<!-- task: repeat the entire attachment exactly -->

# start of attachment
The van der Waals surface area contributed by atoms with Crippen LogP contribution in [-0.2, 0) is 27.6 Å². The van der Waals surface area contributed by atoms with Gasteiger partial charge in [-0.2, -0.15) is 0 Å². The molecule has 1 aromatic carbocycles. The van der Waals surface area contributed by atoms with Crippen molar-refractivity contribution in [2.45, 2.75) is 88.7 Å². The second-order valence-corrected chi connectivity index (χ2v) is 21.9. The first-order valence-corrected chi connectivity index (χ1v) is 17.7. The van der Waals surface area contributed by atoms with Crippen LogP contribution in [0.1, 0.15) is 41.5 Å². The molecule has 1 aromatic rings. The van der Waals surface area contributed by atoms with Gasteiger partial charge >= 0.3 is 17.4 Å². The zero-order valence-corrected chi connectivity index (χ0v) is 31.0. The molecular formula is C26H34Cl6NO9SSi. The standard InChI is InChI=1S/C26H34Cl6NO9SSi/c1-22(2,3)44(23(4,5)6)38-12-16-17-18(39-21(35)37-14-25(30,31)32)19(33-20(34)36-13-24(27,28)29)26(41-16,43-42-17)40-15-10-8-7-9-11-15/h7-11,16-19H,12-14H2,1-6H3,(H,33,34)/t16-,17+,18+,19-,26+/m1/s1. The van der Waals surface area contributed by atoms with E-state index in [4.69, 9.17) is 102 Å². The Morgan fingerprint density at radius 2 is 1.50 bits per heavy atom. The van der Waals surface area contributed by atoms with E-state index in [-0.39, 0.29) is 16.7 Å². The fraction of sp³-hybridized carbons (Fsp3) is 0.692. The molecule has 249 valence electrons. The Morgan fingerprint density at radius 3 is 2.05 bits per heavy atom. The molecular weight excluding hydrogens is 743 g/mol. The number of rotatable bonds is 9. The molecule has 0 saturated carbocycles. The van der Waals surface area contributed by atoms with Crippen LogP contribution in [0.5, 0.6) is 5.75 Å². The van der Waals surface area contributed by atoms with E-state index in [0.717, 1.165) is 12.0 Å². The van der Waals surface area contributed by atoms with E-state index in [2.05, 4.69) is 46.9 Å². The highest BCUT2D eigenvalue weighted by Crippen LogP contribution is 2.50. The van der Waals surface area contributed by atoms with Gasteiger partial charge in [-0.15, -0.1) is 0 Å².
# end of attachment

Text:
The van der Waals surface area contributed by atoms with Crippen LogP contribution in [-0.2, 0) is 27.6 Å². The van der Waals surface area contributed by atoms with Gasteiger partial charge in [-0.2, -0.15) is 0 Å². The molecule has 1 aromatic carbocycles. The van der Waals surface area contributed by atoms with Crippen molar-refractivity contribution in [2.45, 2.75) is 88.7 Å². The second-order valence-corrected chi connectivity index (χ2v) is 21.9. The first-order valence-corrected chi connectivity index (χ1v) is 17.7. The van der Waals surface area contributed by atoms with Crippen LogP contribution in [0.1, 0.15) is 41.5 Å². The molecule has 1 aromatic rings. The van der Waals surface area contributed by atoms with Gasteiger partial charge >= 0.3 is 17.4 Å². The zero-order valence-corrected chi connectivity index (χ0v) is 31.0. The molecular formula is C26H34Cl6NO9SSi. The standard InChI is InChI=1S/C26H34Cl6NO9SSi/c1-22(2,3)44(23(4,5)6)38-12-16-17-18(39-21(35)37-14-25(30,31)32)19(33-20(34)36-13-24(27,28)29)26(41-16,43-42-17)40-15-10-8-7-9-11-15/h7-11,16-19H,12-14H2,1-6H3,(H,33,34)/t16-,17+,18+,19-,26+/m1/s1. The van der Waals surface area contributed by atoms with E-state index in [4.69, 9.17) is 102 Å². The Morgan fingerprint density at radius 2 is 1.50 bits per heavy atom. The van der Waals surface area contributed by atoms with E-state index in [-0.39, 0.29) is 16.7 Å². The fraction of sp³-hybridized carbons (Fsp3) is 0.692. The molecule has 249 valence electrons. The Morgan fingerprint density at radius 3 is 2.05 bits per heavy atom. The molecular weight excluding hydrogens is 743 g/mol. The number of rotatable bonds is 9. The molecule has 0 saturated carbocycles. The van der Waals surface area contributed by atoms with Crippen LogP contribution in [0.5, 0.6) is 5.75 Å². The van der Waals surface area contributed by atoms with E-state index in [0.717, 1.165) is 12.0 Å². The van der Waals surface area contributed by atoms with E-state index in [2.05, 4.69) is 46.9 Å². The highest BCUT2D eigenvalue weighted by Crippen LogP contribution is 2.50. The van der Waals surface area contributed by atoms with Gasteiger partial charge in [-0.15, -0.1) is 0 Å².